Does X code have a problem with inheritance in C++

Discussion in 'Mac Programming' started by guardian85, Feb 29, 2008.

  1. macrumors newbie

    Joined:
    Feb 29, 2008
    #1
    Hello im trying to compile my project in Xcode but it gives me 117 compile errors. When i have tried the code in other compilers it has compiled just fine. I create a project by going to New Project->Command Line Utility -> C++

    45 of the errors are with the Time.cpp file
    72 of the errors are with the Date.cpp file


    Appointment.h
    Code:
    #ifndef APPOINTMENT_H_
    #define APPOINTMENT_H_
    #include <iostream>
    #include "Date.h"
    #include "Time.h"
    #include <string>
    using namespace std;
    
    class Appointment : public Date, public Time
    {
    
    public:
    	    Appointment();
    		Appointment(int,int,int,int,int,int,string);//(month,day,year,hour,minute,second,Description
    		~Appointment();
    		string getDescription();
    		void printAppointment();
    		void setDescription(string);
    		friend ostream& operator << (ostream&, Appointment&);
    		friend istream& operator >> (istream&, Appointment&);
    		
    private:
    	string desc;
    };
    
    #endif /*APPOINTMENT_H_*/
    

    Appointment.cpp
    Code:
    #include "Appointment.h"
    #include <iomanip>
    #include <iostream>
    #include <string>
    #include "Time.h"
    #include "Date.h"
    using namespace std;
    
    Appointment::Appointment(int month, int day, int year,int hour,int min,int sec,string des):Date(month,day,year), Time(hour,min,sec){
    desc = des;
    }
    Appointment::Appointment(){
    }
    Appointment::~Appointment(){}
    
    void Appointment :: setDescription(string s){
    	desc = s;
    }
    
    string Appointment:: getDescription(){
    		return desc;
    }
    
    void Appointment :: printAppointment(){
    	Date::printDate();
    	cout << endl;
    	Time::printTime();
    	cout << endl<< desc << endl;
    	
    }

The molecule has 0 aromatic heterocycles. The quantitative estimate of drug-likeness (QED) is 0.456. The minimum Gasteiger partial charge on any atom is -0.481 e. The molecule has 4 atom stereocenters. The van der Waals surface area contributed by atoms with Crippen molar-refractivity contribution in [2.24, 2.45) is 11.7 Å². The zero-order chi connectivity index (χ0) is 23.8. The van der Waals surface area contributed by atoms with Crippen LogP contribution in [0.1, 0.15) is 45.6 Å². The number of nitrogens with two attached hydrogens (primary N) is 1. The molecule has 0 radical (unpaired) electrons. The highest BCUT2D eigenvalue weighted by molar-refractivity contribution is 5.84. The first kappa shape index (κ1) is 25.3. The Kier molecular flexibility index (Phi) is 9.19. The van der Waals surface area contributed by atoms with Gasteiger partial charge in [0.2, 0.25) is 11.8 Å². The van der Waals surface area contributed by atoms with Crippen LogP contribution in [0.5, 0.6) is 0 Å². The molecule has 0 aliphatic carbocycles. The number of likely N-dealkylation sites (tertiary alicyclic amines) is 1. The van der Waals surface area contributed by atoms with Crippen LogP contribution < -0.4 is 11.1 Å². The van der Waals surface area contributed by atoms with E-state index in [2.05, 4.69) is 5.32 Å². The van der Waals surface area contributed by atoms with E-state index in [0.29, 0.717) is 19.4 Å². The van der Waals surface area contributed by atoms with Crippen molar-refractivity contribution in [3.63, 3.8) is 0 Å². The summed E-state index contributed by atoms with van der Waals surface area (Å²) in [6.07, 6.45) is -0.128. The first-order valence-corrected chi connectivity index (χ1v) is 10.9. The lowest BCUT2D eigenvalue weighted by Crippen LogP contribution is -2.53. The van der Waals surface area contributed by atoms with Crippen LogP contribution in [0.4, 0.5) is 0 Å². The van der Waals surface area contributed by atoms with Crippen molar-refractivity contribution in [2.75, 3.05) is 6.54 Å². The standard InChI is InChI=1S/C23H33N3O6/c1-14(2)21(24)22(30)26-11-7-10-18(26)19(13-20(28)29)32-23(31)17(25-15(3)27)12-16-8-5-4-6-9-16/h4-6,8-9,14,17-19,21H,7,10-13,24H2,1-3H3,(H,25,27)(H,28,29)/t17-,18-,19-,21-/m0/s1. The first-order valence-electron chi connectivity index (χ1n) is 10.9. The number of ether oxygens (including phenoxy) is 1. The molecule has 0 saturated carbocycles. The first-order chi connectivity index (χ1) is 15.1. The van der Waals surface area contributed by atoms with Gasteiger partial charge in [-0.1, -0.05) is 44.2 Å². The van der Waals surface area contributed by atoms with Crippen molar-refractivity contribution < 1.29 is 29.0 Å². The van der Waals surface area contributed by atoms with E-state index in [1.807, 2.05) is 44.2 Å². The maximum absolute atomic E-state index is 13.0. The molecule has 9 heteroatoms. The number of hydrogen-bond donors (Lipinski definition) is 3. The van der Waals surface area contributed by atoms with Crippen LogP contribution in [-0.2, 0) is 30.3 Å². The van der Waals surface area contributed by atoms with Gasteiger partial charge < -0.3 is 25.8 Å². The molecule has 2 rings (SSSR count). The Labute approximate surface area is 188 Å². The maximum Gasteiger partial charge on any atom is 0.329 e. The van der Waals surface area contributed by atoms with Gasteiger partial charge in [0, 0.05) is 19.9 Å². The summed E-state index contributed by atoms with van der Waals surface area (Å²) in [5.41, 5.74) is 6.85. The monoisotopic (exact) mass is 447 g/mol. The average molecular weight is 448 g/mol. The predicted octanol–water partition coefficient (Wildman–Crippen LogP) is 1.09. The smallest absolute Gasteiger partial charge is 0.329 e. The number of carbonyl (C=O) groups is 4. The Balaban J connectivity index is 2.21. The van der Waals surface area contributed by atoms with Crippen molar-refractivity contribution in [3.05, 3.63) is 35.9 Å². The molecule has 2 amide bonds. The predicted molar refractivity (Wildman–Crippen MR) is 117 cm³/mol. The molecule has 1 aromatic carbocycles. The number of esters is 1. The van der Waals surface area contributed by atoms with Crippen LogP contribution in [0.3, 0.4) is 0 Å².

ostream& operator << (ostream &out,  Appointment &a){//
    	//cerr << "inside Appointment"<< endl;
    	// Date::operator<<endl;
    	//out << a.Time::printTime() <<endl;
    	out << a.getMonth() << "/" <<a.getDay()<<"/"<<a.getYear() << endl;
    	out << a.getTempHour()<<":" << a.getMinute()<<":" << a.getSecond() << " "<<a.getAmPm()<<endl;
    	out << a.desc << endl;
    	return out;
    	
    }
    
    istream& operator >> (istream &in,  Appointment &a){
    	int num;
    	string app;
    	in >> num;
    	a.setMonth(num);
    	in.ignore(); //ignores    /
    	in >> num;
    	a.setDay(num);
    	in.ignore(); // ignores /
    	in >> num;
    	a.setYear(num);
    	in.ignore(); // ignores    space
    	in>>num;
    	a.setHour(num);
    	in.ignore();//ignores     :
    	in >> num;
    	a.setMinute(num);
    	in.ignore(); //    ignores :
    	in >> num;
    	a.setSecond(num);
    	in.ignore();    ////       ignores space
    	getline(cin,app);
    	a.setDescription(app);
    	
    	return in;
    }
    
    Time.h
    Code:
    #ifndef TIME_H_
    #define TIME_H_
    #include <string>
    #include <iostream>
    using namespace std;
    //a time consists of hour, minute, second
    //and AM/PM
    //military time (24hour)
    //normal/regular (12 hour)
    //hour can have the value 0-23
    //minute can have value 0-59
    //second can have value 0-59
    class Time {
    private:
    	int hour;
    	int tempHour;
    	int minute;
    	int second;
    	string amPm;
    public:
    	friend ostream& operator<<(ostream&, const Time &);
    	friend istream& operator>>(istream&, Time &);
    	void printTime();//normal 12 hour
    	void printMilitary();//24 hour
    	void tick();//increments seconds by 1
    	int getHour();
    	int getMinute();
    	int getSecond();
    	void setHour(int);
    	void setMinute(int);
    	void setSecond(int);
    	Time(int, int, int); //constructor
    	Time();
    	string getAmPm();
    	void setAmPm(string);
    	int getTempHour();
    	void setTempHour(int);
    	//this constructor takes 3 pieces of information
    	
    	virtual ~Time();//deconstructor
    };
    
    #endif /*TIME_H_*/
    
    Time.cpp
    Code:
    #include "Time.h"
    #include <iostream>
    #include <iomanip>
    using namespace std;
    //constructor takes hour (h), minute (m),
    //and second (s) and uses that to initialize
    //the private data members
    Time::Time(int h, int m, int s)
    {
    	//we really should check that h, m, and s
    	//are valid, how would we do that?
    	setHour(h);
    	setMinute(m);
    	setSecond(s);
    }
    
    Time::~Time()
    {
    }
    //tick function/method
    void Time::tick(){
    //need to increment seconds by 1
    	second++;
    	//did I go over 59?
    	if (second > 59) {
    		minute++;
    		second=0;
    		//did minutes go over 59, if so add to hour
    		if (minute > 59) {